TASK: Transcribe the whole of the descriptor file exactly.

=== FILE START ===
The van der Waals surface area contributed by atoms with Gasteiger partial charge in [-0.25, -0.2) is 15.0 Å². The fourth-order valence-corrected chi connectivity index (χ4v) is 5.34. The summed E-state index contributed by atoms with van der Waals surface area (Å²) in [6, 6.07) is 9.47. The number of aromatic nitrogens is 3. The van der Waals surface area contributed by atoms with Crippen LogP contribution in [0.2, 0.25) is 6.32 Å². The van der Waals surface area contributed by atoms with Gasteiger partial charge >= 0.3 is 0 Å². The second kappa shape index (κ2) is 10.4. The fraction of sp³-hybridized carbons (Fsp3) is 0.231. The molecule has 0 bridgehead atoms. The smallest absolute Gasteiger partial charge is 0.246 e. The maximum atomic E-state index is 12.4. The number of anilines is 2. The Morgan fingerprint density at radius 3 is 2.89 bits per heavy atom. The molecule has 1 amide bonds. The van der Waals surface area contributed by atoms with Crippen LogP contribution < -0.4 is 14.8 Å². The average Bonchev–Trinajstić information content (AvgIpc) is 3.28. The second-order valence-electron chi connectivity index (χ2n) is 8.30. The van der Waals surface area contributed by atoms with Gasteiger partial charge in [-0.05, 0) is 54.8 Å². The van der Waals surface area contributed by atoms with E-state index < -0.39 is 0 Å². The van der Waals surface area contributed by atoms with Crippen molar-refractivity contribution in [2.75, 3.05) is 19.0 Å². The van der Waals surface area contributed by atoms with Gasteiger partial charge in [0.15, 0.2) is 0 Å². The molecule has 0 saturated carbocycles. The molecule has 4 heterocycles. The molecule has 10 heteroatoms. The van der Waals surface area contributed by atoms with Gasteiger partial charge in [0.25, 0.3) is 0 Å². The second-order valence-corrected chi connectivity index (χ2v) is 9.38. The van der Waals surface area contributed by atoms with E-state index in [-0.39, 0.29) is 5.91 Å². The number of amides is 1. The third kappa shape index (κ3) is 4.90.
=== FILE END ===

The van der Waals surface area contributed by atoms with Gasteiger partial charge in [-0.25, -0.2) is 15.0 Å². The fourth-order valence-corrected chi connectivity index (χ4v) is 5.34. The summed E-state index contributed by atoms with van der Waals surface area (Å²) in [6, 6.07) is 9.47. The number of aromatic nitrogens is 3. The van der Waals surface area contributed by atoms with Crippen LogP contribution in [0.2, 0.25) is 6.32 Å². The van der Waals surface area contributed by atoms with Gasteiger partial charge >= 0.3 is 0 Å². The second kappa shape index (κ2) is 10.4. The fraction of sp³-hybridized carbons (Fsp3) is 0.231. The molecule has 0 bridgehead atoms. The smallest absolute Gasteiger partial charge is 0.246 e. The maximum atomic E-state index is 12.4. The number of anilines is 2. The Morgan fingerprint density at radius 3 is 2.89 bits per heavy atom. The molecule has 1 amide bonds. The van der Waals surface area contributed by atoms with Crippen LogP contribution < -0.4 is 14.8 Å². The average Bonchev–Trinajstić information content (AvgIpc) is 3.28. The second-order valence-electron chi connectivity index (χ2n) is 8.30. The van der Waals surface area contributed by atoms with Gasteiger partial charge in [-0.05, 0) is 54.8 Å². The van der Waals surface area contributed by atoms with E-state index < -0.39 is 0 Å². The van der Waals surface area contributed by atoms with Crippen molar-refractivity contribution in [2.75, 3.05) is 19.0 Å². The van der Waals surface area contributed by atoms with Gasteiger partial charge in [0.15, 0.2) is 0 Å². The molecule has 0 saturated carbocycles. The molecule has 4 heterocycles. The molecule has 10 heteroatoms. The van der Waals surface area contributed by atoms with Gasteiger partial charge in [0.25, 0.3) is 0 Å². The second-order valence-corrected chi connectivity index (χ2v) is 9.38. The van der Waals surface area contributed by atoms with E-state index in [-0.39, 0.29) is 5.91 Å². The number of amides is 1. The third kappa shape index (κ3) is 4.90.